This book deals with the issue of African Caribbean pupil invisibility in the art and design classroom. As such it addresses African Caribbean pupil invisibility in almost any teaching and learning context. The book argues that the slave trade, which ruptured their continuities with an African past, continues to impact on the learning of such pupils relative to others. In seeking to explicate this matter, the book places African Caribbean pupils in the wider context of African, Caribbean and Western cultural identities. Just where do they belong? To address this matter, it calls on the theorising of thinkers with an interest in identity construction, learning and belonging particularly with reference to the Caribbean. The book is organised in three sections, the first presents the rationale for the enquiry; the second outlines the outcome from a small research project with a focus on African Caribbean learners in the art and design classroom, and the third reflects on key issues that emerged from the research in relation to the rationale. The book ends by offering possibilities for developing African Caribbean teaching and learning in art and design.
African Caribbean Pupils in Art Education is very erudite and the centre of a world of reference and allusion - Dash relates its arguments and insights to many different writers and contexts. These will lead readers to many other writers and their arguments in related fields of study personalised research - interviews with teachers and students, adds realism and close-to-the-bone insight to the points Dash makes. These interviews are not 'academised' and made tedious or uninteresting, but real life and real classroom and curriculum issues come out clearly and undisguisedly in the subjects’ words. Many of their points are full of meaning and lucidity and add more power to Dash’s arguments.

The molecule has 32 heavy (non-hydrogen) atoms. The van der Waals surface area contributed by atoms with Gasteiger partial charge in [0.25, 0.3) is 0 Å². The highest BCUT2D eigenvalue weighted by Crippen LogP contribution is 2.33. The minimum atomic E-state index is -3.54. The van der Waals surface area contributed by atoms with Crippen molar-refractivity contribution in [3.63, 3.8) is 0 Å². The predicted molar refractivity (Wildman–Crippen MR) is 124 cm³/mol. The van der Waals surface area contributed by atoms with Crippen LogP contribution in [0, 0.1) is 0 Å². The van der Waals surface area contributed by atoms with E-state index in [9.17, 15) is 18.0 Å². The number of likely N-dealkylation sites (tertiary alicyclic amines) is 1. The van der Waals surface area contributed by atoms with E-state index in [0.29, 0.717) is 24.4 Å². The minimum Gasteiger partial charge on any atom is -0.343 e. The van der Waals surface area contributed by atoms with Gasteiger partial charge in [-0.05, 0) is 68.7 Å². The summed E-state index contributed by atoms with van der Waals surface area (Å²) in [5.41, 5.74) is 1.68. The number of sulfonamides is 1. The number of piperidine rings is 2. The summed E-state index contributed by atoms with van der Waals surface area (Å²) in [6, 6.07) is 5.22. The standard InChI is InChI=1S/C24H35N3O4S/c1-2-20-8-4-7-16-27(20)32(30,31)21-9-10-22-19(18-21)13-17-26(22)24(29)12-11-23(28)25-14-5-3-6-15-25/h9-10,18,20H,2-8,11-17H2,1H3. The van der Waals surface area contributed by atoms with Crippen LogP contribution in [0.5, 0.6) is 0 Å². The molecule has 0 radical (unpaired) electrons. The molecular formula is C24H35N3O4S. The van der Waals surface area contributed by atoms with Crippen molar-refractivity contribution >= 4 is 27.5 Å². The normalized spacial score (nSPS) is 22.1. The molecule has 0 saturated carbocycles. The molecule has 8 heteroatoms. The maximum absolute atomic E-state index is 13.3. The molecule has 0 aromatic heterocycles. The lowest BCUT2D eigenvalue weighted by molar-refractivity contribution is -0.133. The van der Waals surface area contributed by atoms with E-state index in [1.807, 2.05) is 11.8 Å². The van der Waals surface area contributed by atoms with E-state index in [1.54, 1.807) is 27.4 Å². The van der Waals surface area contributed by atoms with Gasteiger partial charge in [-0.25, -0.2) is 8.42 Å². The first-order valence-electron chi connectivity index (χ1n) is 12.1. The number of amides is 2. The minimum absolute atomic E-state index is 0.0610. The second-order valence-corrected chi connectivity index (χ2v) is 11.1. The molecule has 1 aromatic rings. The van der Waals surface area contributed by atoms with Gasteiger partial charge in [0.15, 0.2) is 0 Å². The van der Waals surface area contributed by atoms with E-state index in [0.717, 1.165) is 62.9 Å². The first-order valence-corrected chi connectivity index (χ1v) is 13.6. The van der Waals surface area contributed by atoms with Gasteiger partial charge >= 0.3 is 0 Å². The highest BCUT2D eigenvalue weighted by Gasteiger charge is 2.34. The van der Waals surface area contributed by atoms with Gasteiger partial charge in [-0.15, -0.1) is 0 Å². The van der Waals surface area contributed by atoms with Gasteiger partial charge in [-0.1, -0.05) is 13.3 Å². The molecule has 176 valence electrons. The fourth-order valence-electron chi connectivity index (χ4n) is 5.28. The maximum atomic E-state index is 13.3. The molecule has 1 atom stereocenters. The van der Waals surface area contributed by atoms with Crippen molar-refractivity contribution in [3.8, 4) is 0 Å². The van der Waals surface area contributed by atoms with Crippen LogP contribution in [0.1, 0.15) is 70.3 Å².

Thus the book will be of real value to prospective teachers and teacher educators too, as a tool of learning and a stimulus for discussion. The book goes a long way beyond only being a text for Art Education students. It’s arguments have salience for all Educationalists and trainee teachers, as well as for staffrooms in Britain and North America (Canada and the U. S., for example). It deals with vital questions, both for African-Caribbean students and their white and Asian classmates, canvassing issues of intellectual and cultural confidence for African-Caribbean students and historical and contemporary truth for others.
Chris Searle, Director of the Ahmed Iqbal Ullah Race Relations Resource Centre at the University of Manchester.